When You Stretch Before Bed, This Is What Happens

Your nightly routine before bedtime could make a major impact on your quality of sleep. Avoiding caffeine and not taking your phone under the covers with you are often the most touted recommendations for a better night sleep. So is reading and giving yourself a bed time. Even if you are doing all these things, you could still have trouble getting to sleep. According to Inc, your bedtime routine needs some tweaking if it takes you longer than 30 minutes to fall asleep, or if you notice your quality of sleep is on the decline.

Luckily, you can take action as soon as you notice the signs that your bedtime routine needs a revamp. If warm milk or counting sheep doesn't sound too interesting, you can try stretching before bed. That's right. Stretching isn't only beneficial for yogis and before a workout. According to Medical News Today, stretching at any time of the day can reduce the risk of injury, promote flexibility, and improve circulation. All wonderful benefits for our overall health. And according to Healthline, stretching right before bed can lower your stress levels, help you fall asleep faster, and improve your sleep quality. Why is this? For starters, the simple act of stretching can help you focus on your breathing and become more mindful, which has shown to improve your sleep quality. In addition, stretching your muscles before getting under the covers can help prevent sleep-related muscle cramps.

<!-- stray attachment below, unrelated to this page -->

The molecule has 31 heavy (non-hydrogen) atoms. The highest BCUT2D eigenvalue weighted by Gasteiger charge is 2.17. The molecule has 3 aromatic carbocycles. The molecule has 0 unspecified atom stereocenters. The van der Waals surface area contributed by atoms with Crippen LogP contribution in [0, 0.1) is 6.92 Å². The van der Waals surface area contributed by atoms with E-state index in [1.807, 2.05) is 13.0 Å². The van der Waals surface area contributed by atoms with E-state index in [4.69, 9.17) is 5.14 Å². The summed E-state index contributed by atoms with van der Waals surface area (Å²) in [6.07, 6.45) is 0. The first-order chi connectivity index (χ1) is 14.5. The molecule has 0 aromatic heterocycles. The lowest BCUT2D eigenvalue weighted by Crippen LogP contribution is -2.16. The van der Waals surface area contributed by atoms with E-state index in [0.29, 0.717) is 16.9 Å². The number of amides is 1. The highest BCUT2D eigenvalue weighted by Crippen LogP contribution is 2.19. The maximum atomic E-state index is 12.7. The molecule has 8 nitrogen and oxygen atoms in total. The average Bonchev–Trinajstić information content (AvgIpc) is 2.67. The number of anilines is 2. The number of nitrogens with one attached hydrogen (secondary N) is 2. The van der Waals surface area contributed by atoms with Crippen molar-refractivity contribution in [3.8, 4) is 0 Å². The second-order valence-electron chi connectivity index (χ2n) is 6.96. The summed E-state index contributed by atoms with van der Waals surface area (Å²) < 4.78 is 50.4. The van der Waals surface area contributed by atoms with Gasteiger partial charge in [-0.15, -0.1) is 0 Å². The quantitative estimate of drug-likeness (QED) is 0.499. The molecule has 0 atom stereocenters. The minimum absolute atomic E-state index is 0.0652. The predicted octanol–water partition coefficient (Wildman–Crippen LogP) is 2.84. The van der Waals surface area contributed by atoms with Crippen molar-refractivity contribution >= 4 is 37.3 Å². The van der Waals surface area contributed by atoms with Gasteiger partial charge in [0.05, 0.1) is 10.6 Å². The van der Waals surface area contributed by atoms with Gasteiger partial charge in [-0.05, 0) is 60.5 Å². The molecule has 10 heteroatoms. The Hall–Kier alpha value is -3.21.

You don't have to be a master yogi, or even very flexible, to improve your pre-sleep routine

Adapting a new stretching routine before bed can help even those who aren't too physically active during the day. "I tell my patients to compare themselves to someone running a marathon," says Anna Ribaudo, a clinical lead for the Integrative Care Center at HSS. "Your day is like your marathon. It doesn't matter whether you're walking, standing or sitting at a desk, your muscles are being tested. Stretching is a way to relax them so you can rest more comfortably," she says.

In a 2016 study reported via Healthline, it was proven that movements that are a part of tai chi and yoga positively affected the participants' quality of sleep. But you don't have to be a master yogi, or even very flexible, to improve your pre-sleep routine. Remember that stretching before bedtime is a way to relax. It's not a time to push yourself into holding an uncomfortable tree pose, or get your forehead to touch your knees. "The biggest thing to keep in mind when you're stretching is not to push yourself too far," says Ribaudo to HSS. "There may be a bit of discomfort but there should not be pain. You should be able to breathe throughout the stretch," she adds.

A good night's rest is crucial to your health — and attitude. So why not give yourself a little time to stretch and unwind before crawling into bed?